Civil Service - Components 1, 2, 3, 4, 5, 6, 7, 8 - Bargaining Brief
Updated: Apr 01, 2020
Approx. Number of Members: 14,000
Current Contract Expires: March 29, 2019
MGEU Staff Negotiator: Sheila Gordon
Elected Bargaining Committee Members: Administration: Michelle Scebenski Clerical: Gayle Mager Corrections: Dylan Almdal Health: David Giroux Legal: Deb Jamerson Physical Sciences: Brian Wilson Social Sciences: Cristina Quon Trades: Joe Dooley 1st Vice-President: Charlotte McWilliams
LATEST BARGAINING NEWS
Two key issues continue to impact the Civil Service Bargaining Committee's efforts to reach a deal on behalf of members.
THE GOVERNMENT'S WAGE FREEZE LEGISLATION, COURT HEARING
The trial for the Partnership to Defend
Public Services (PDPS) constitutional challenge of the
Public Services Sustainability Act (also known as Bill 28), the
Pallister government's wage freeze law, began on Monday, November 18, 2019.
Kevin Rebeck (MFL President), Mark Hudson (University of Manitoba Faculty Association), and Tom Paci (Manitoba Teachers’ Society) were the first witnesses called by the PDPS. MGEU President Michelle Gawronsky took the stand as the 4th PDPS witness. Economists, labour relations experts, as well as several MGEU staff were also called to testify.
All of this testimony added to the body of evidence placed before the judge, which already includes 37 affidavits and more than 100 pages of agreed upon facts.
In January 2020, the PDPS and the Government filed their written arguments with the court. Final arguments were heard over three days in February. We are now awaiting a ruling from the trial judge.
THE GOVERNMENT'S REFUSAL TO APPOINT AN ARBITRATION BOARD
Civil Service collective agreement expired in March, and bargaining
proposals were exchanged with the employer just prior to that. The
Province’s proposals included a long list of concessions that would
erode many rights and benefits in the collective agreement.
In April, the Civil Service Bargaining Committee began bargaining meetings with the Province in good faith.
Almost immediately, these negotiations were frustrated by the Province’s
refusal to discuss wages and benefits and their unwillingness to be up
front about whether or not they intended to table the wage mandate
contained in Bill 28, the Public Service Sustainability Act. This Act,
passed in 2017 but not yet proclaimed into force by the Province, would
mandate two years of wage freezes and strict caps on wage increases in
the following two years.
The Civil Service Bargaining Committee understood that for fair and meaningful negotiations to continue, the Province needed to be up front about whether or not its own Bill 28 mandate would be imposed in negotiations. The answer to this critical question influences all other issues at the bargaining table. By failing to be up front about their intentions, the Province made meaningful discussions impossible.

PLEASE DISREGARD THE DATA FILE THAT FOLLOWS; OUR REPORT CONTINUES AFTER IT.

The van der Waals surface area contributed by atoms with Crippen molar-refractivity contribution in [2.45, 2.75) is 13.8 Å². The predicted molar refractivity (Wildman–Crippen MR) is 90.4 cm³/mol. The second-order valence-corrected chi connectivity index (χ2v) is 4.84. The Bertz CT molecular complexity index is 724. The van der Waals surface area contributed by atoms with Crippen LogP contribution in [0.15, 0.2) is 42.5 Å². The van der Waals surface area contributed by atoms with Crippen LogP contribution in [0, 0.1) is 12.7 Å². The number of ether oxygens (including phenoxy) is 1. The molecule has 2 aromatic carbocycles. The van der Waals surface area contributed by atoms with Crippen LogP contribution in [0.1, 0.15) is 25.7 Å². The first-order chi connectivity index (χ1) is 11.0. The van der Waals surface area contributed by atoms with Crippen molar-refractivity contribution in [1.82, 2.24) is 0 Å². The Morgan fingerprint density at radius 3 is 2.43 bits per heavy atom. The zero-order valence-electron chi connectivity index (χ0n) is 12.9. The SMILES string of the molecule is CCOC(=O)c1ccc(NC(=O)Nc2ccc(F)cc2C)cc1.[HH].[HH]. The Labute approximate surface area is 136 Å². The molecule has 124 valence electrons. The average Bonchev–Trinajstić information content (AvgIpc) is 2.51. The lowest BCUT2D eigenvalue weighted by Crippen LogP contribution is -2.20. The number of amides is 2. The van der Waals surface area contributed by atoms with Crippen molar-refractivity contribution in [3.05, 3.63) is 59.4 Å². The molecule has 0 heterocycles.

For these reasons, the Bargaining Committee felt compelled to file for arbitration, which allows an independent, third-party panel to hear arguments from both sides, and determine a contract settlement. The Committee strongly believes that an independent arbitration panel will provide a fair outcome, setting aside the Province’s unproclaimed legislation. This judgement has been reinforced by recent arbitration settlements in Manitoba’s public sector.
After filing for arbitration, the MGEU began working with legal counsel to prepare our presentation on behalf of all MGEU Civil Service members.
However, in September, the MGEU learned that Minister Scott Fielding, who is responsible for the Civil Service, is refusing to appoint an arbitration board, as the Civil Service Act requires him to do upon the request of either the union or the employer. In doing so, he requested that MGEU return to the bargaining table rather than fulfill his legal obligation to appoint an arbitration panel. In effect, the Minister is denying Civil Service members their legal right to arbitration, which is why the Committee is left with no choice but to go to court to seek an order for Minister Fielding and his government to follow the law.
Overview of Bargaining So Far
Throughout November, the Civil Service Bargaining Committee toured the province to attend over 50 bargaining proposal meetings.
The Committee then worked with staff negotiators to clarify key issues, identify priorities common to all Civil Service members, and develop a comprehensive package to present to the employer.
The Civil Service Bargaining Committee exchanged proposal packages with the employer on Monday, March 4, 2019 and negotiations began in mid-April.